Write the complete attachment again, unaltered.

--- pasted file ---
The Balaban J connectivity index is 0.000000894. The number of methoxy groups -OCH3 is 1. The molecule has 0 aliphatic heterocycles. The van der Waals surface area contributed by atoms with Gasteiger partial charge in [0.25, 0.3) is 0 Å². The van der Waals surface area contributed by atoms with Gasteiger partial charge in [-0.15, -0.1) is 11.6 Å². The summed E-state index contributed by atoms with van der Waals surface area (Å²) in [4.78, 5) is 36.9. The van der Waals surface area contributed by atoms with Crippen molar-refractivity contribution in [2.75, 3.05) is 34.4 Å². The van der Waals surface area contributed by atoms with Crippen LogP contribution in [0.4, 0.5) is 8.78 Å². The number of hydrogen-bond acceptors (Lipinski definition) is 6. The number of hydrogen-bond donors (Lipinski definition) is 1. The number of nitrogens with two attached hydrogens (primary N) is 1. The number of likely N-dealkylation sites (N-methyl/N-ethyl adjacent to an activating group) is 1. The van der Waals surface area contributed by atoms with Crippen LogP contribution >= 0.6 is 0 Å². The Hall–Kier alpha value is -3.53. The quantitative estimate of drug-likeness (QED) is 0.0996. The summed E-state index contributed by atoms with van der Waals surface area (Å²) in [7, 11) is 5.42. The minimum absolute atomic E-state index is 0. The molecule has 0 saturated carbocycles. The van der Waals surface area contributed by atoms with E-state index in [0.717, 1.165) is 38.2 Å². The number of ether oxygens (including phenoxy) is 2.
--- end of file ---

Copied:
The Balaban J connectivity index is 0.000000894. The number of methoxy groups -OCH3 is 1. The molecule has 0 aliphatic heterocycles. The van der Waals surface area contributed by atoms with Gasteiger partial charge in [0.25, 0.3) is 0 Å². The van der Waals surface area contributed by atoms with Gasteiger partial charge in [-0.15, -0.1) is 11.6 Å². The summed E-state index contributed by atoms with van der Waals surface area (Å²) in [4.78, 5) is 36.9. The van der Waals surface area contributed by atoms with Crippen molar-refractivity contribution in [2.75, 3.05) is 34.4 Å². The van der Waals surface area contributed by atoms with Crippen LogP contribution in [0.4, 0.5) is 8.78 Å². The number of hydrogen-bond acceptors (Lipinski definition) is 6. The number of hydrogen-bond donors (Lipinski definition) is 1. The number of nitrogens with two attached hydrogens (primary N) is 1. The number of likely N-dealkylation sites (N-methyl/N-ethyl adjacent to an activating group) is 1. The van der Waals surface area contributed by atoms with Crippen LogP contribution >= 0.6 is 0 Å². The Hall–Kier alpha value is -3.53. The quantitative estimate of drug-likeness (QED) is 0.0996. The summed E-state index contributed by atoms with van der Waals surface area (Å²) in [7, 11) is 5.42. The minimum absolute atomic E-state index is 0. The molecule has 0 saturated carbocycles. The van der Waals surface area contributed by atoms with E-state index in [0.717, 1.165) is 38.2 Å². The number of ether oxygens (including phenoxy) is 2.